The 2008 has received a little nip and tuck for 2018, but can the Peugeot make an impression in the fast-growing compact-SUV segment?
When the 2008 debuted in 2013, Peugeot was still the top dog among the French brands in Australia. It’s been smashed by Renault ever since. The compact SUV is indicative of how Peugeot has somehow fallen off many buyers’ radars.
Despite many competitive qualities (and a charming persona), the 2008 has struggled for a meaningful share of its ever-growing segment. Make that the fastest-growing segment for 2018, with a 25 per cent year-on-year increase.
While the 2008 was hindered initially by a compromised drivetrain line-up offering ill-matched engine and transmission combinations, a major 2017 update ditched them all for one effective petrol-auto pairing.
For 2018, there have been several minor tweaks. In January, autonomous emergency braking was added to the base (Active) model.
Peugeot’s infotainment interface has been tweaked with clearer graphics and the ability to use a three-finger prod gesture on the touchscreen to dial up a page featuring six large function buttons. (This change will be rolled out throughout the rest of the French brand’s range.)
There’s also a pricing adjustment. The mid-range Allure we’re testing here has dropped from $30,990 to $29,490, with a strong $30,990 drive-away deal offer currently in place. (The Active is $26,490 drive-away; the top-tier GT Line is $31,490 drive-away.)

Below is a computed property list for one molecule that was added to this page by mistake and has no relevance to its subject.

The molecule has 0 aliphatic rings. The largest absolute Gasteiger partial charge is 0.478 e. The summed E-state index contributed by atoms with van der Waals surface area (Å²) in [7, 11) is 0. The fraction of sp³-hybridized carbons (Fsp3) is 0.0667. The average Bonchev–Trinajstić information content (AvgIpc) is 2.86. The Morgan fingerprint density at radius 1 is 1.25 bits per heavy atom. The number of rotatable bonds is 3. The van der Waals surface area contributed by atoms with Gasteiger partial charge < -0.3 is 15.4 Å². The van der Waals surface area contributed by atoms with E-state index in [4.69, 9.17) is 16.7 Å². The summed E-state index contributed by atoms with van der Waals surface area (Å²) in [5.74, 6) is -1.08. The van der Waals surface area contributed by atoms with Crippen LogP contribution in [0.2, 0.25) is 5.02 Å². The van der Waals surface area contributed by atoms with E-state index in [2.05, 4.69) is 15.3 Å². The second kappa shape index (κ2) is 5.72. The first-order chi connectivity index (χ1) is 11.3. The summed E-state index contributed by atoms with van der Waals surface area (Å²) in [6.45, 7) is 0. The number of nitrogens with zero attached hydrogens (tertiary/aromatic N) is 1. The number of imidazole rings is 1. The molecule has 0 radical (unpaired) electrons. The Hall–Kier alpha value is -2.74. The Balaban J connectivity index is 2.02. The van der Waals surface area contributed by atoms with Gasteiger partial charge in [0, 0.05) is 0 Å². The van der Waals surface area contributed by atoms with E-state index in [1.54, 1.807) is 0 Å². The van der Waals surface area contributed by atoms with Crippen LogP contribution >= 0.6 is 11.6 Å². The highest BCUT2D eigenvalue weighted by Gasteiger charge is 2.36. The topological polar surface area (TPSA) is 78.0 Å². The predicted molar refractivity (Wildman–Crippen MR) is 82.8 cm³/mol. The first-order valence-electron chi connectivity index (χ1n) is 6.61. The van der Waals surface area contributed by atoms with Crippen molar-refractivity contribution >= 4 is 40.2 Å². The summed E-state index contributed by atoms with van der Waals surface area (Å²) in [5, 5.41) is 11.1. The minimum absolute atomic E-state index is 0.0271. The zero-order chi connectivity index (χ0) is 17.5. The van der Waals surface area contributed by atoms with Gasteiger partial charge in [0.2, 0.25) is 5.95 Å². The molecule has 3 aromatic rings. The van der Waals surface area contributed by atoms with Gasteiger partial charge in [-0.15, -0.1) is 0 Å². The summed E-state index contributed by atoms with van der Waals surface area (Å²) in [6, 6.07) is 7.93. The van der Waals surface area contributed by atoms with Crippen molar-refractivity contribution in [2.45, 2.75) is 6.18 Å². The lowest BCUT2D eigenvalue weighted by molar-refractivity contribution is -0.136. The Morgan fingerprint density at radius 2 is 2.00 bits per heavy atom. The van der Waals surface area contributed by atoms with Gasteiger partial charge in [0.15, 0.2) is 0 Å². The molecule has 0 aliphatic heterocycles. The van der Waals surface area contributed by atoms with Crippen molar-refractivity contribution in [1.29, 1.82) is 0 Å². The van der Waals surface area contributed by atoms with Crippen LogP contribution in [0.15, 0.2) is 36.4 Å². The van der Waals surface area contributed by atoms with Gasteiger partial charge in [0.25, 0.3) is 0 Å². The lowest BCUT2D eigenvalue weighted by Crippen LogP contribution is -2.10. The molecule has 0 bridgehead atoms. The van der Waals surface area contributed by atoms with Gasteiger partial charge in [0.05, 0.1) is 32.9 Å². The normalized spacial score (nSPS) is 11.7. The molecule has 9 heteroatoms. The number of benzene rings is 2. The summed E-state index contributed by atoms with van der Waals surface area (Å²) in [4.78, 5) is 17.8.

A glass panoramic sunroof, previously a $1000 option, is also now standard on the Allure. However, for 2018 the variant has lost the City Park self-steering technology included before.
While the Allure is priced several thousand dollars above the Active, it adds a bundle of extra gear besides the fancy roof. The exterior gains auto headlights, cornering fog lights, follow-me-home lights, front sensors, and extended wheel arch flares.
Inside, the cabin gains LED roof lighting for the sunroof surround (plus sliding electric blind), dual-zone climate, auto-dimming rear-view mirror, front map-reading lights, and leather-trimmed handbrake. Navigation is added as a function for the 7.0-inch touchscreen system.
However, the mid-range Allure features GripControl – a system designed to enhance the front-wheel-drive 2008’s traction on slippery surfaces. GripControl is aligned with Goodyear Vector 4Season all-weather tyres, which aren’t so helpful for cabin noise – producing a fair din on coarse bitumen, even at urban speeds.
Conversely, the chubby 60-profile rubber provides an additional layer of cushioning for the suspension, which also proves across deep potholes that there’s some fairly generous travel. The 2008 isn’t perfectly pliant, though, making more of a fuss of bigger bumps.
At just under 4.2m long – shorter than a VW Golf – Peugeot’s smallest SUV feels enjoyably nimble when navigating tight city back streets and car parks. That’s aided by steering that is remarkably compact in size and twirls with a welcome lightness, while the seating position that’s higher than in the related 208 city car combines with a generous glass area to provide excellent all-round vision.